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US Horse Racing Group to Introduce New Safety Reforms


U.S. horse racing's governing body has announced a new reform initiative aimed at uniformly improving thoroughbred safety. As VOA's Teresa Sullivan reports, the National Thoroughbred Racing Association (NTRA) vowed to take action in May following the tragic deaths of two popular race horses in as many years.

The widely-publicized deaths of thoroughbreds, "Barbaro" and "Eight Belles," renewed controversy, as well as sparked anger and outrage over the ethics of racing, and of horse safety in general, at U.S. tracks. Both Barbaro and Eight Belles were euthanized by lethal injection after irreparably breaking bones in their legs while racing.

Barbaro was destroyed in January 2007, eight months after fracturing one of his hind legs running as a three-year-old at the Preakness Stakes in 2006 . The two-year-old filly, Eight Belles, was put down in May on the track where she fell after shattering both of her ankles only moments after placing second at the Kentucky Derby.

The Derby is the first event of U.S. horse racing's prestigious "Triple Crown," which includes the Preakness Stakes in Maryland, and the Belmont Stakes in New York.

In May, the president of the National Thoroughbred Racing Association, Alex Waldrop, told VOA Sports the thoroughbred industry's number one priority is equine health and safety. He emphasized that the NTRA was serious about its responsibility to provide a safe environment for horses while racing, as well as training.

On October 15th, Waldrop and the NTRA unveiled plans for sweeping new reforms he says are the most comprehensive in the history of the sport. The NTRA also appointed an independent counsel to review, monitor, and assess the reform program, and to provide annual public reports on the industry's progress toward its safety goals.

Waldrop says the first order of business will be to establish a "Code of Conduct." "This is a long term project so we want to do it right from the beginning. We want to make sure that this code of conduct is important, it is relevant and it gets to the heart of the safety issues right off the bat."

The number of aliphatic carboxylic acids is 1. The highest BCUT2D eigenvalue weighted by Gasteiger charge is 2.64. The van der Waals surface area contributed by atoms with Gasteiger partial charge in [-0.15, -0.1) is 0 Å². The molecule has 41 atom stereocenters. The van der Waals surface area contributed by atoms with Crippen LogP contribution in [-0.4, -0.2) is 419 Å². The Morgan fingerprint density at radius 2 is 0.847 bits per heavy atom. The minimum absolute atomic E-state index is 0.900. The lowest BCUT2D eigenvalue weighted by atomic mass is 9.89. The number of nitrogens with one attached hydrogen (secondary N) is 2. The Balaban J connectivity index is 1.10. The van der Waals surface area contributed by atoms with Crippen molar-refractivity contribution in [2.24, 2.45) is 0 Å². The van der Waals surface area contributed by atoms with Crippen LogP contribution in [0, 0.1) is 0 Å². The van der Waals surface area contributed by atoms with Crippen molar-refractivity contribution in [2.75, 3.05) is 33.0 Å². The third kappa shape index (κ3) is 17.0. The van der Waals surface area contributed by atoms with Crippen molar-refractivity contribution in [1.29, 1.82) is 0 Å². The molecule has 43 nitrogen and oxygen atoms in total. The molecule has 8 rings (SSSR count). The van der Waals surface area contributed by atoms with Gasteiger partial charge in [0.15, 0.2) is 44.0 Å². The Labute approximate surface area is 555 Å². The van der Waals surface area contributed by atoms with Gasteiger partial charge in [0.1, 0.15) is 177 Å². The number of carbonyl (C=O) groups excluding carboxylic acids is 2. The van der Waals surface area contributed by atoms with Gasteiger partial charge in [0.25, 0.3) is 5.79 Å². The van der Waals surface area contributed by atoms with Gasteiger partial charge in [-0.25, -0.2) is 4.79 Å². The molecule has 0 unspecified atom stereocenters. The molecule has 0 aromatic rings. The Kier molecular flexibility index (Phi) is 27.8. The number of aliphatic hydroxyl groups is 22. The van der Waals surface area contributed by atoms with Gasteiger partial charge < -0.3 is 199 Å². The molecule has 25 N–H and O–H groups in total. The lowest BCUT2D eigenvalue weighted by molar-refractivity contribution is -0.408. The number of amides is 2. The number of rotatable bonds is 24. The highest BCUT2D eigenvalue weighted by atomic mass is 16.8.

The NTRA says it has created a new organization called the "Safety and Integrity Alliance," that will implement the new reforms, as well as grant certification to race tracks that comply with a package of strict new rules and regulations.

The Safety and Integrity Alliance is comprised of more than 50 race tracks and horsemen's associations across the United States and in Canada, as well as other groups such as the Jockey's Guild.

The NTRA appointed former U.S. Health and Human Services cabinet secretary, Tommy G. Thompson, as its independent counsel. Thompson, who also served four terms as the governor of Wisconsin, used to be part-owner of a thoroughbred that ran in the Kentucky Derby. He says he is going to be tough and extremely independent in his new role.

"The truth of the matter of it is that I'm passionate about it. Horse racing is the sport of kings. And it is what people love to watch, and they want their horses and the jockeys and everybody around to be safe . . . and above any kind of suspicion, or any kind of ethical things, and that is where I come from, and that is why they hired me."

One of the horse racing industry's biggest critics -- the animal protection group known as PETA, People for the Ethical Treatment of Animals -- praised the NTRA's reform efforts, but with some caveats.

PETA representative Kathy Guillermo told VOA Sports that PETA is pleased the NTRA is taking steps to improve race horse safety. "If they have got many people in the industry behind them, not only the racetracks, but the owners, the trainers, and the veterinarian, and the jockeys, then I think reform is possible."

But while lauding the NTRA's efforts, Guillermo says PETA would like the NTRA to completely do away with dirt tracks, ban all whipping, and raise a horse's minimum racing age to three years to prevent the type of catastrophic injuries that led to the deaths of Barbaro and Eight Belles.

The NTRA announced its new reform plan 10 days before the Breeders' Cup at Santa Anita raceway in southern California, which is considered the richest two days in thoroughbred racing.

Organizers have made two major changes for this year's 25th Anniversary Breeders' Cup. A ban on all anabolic steroids in horses, and changing from dirt to synthetic track surfaces to better protect the safety of horses and riders. The new rules state that trainers of horses that test positive for steroids face a one-year suspension from the Breeders' Cup, and three-time violators will be banned for life.

The horseman's organization, Breeders' Cup Limited, is a member of the NTRA's new Safety and Integrity Alliance.